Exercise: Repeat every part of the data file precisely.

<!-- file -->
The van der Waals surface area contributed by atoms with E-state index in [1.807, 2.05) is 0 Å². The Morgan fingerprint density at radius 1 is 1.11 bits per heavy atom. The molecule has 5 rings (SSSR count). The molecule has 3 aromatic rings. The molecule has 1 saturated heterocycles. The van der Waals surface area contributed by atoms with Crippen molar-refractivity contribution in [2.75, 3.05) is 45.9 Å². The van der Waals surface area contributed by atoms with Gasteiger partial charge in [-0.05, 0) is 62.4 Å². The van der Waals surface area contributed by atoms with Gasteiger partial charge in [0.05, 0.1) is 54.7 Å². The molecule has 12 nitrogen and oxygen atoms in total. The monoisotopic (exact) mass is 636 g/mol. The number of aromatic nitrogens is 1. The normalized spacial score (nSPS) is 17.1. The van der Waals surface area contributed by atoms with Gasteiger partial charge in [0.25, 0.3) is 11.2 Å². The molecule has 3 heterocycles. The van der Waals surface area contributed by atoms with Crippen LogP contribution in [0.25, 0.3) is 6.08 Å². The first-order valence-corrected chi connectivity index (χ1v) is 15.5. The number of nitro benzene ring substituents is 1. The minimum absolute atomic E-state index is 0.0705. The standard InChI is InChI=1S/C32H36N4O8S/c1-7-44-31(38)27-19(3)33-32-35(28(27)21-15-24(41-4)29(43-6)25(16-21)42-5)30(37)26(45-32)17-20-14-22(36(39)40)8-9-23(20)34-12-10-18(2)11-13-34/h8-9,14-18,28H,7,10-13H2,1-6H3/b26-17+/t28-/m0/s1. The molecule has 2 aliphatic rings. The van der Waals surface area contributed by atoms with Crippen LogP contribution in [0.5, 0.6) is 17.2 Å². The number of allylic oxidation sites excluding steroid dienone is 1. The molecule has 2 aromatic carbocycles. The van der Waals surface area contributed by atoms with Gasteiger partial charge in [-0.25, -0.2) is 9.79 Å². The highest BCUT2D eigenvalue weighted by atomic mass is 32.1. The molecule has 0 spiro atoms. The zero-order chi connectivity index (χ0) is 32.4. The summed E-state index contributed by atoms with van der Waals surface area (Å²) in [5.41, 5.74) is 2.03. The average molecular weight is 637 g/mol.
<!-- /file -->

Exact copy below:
The van der Waals surface area contributed by atoms with E-state index in [1.807, 2.05) is 0 Å². The Morgan fingerprint density at radius 1 is 1.11 bits per heavy atom. The molecule has 5 rings (SSSR count). The molecule has 3 aromatic rings. The molecule has 1 saturated heterocycles. The van der Waals surface area contributed by atoms with Crippen molar-refractivity contribution in [2.75, 3.05) is 45.9 Å². The van der Waals surface area contributed by atoms with Gasteiger partial charge in [-0.05, 0) is 62.4 Å². The van der Waals surface area contributed by atoms with Gasteiger partial charge in [0.05, 0.1) is 54.7 Å². The molecule has 12 nitrogen and oxygen atoms in total. The monoisotopic (exact) mass is 636 g/mol. The number of aromatic nitrogens is 1. The normalized spacial score (nSPS) is 17.1. The van der Waals surface area contributed by atoms with Gasteiger partial charge in [0.25, 0.3) is 11.2 Å². The molecule has 3 heterocycles. The van der Waals surface area contributed by atoms with Crippen LogP contribution in [0.25, 0.3) is 6.08 Å². The first-order valence-corrected chi connectivity index (χ1v) is 15.5. The number of nitro benzene ring substituents is 1. The minimum absolute atomic E-state index is 0.0705. The standard InChI is InChI=1S/C32H36N4O8S/c1-7-44-31(38)27-19(3)33-32-35(28(27)21-15-24(41-4)29(43-6)25(16-21)42-5)30(37)26(45-32)17-20-14-22(36(39)40)8-9-23(20)34-12-10-18(2)11-13-34/h8-9,14-18,28H,7,10-13H2,1-6H3/b26-17+/t28-/m0/s1. The molecule has 2 aliphatic rings. The van der Waals surface area contributed by atoms with Crippen LogP contribution in [0.5, 0.6) is 17.2 Å². The number of allylic oxidation sites excluding steroid dienone is 1. The molecule has 2 aromatic carbocycles. The van der Waals surface area contributed by atoms with Gasteiger partial charge in [-0.25, -0.2) is 9.79 Å². The highest BCUT2D eigenvalue weighted by atomic mass is 32.1. The molecule has 0 spiro atoms. The zero-order chi connectivity index (χ0) is 32.4. The summed E-state index contributed by atoms with van der Waals surface area (Å²) in [5.41, 5.74) is 2.03. The average molecular weight is 637 g/mol.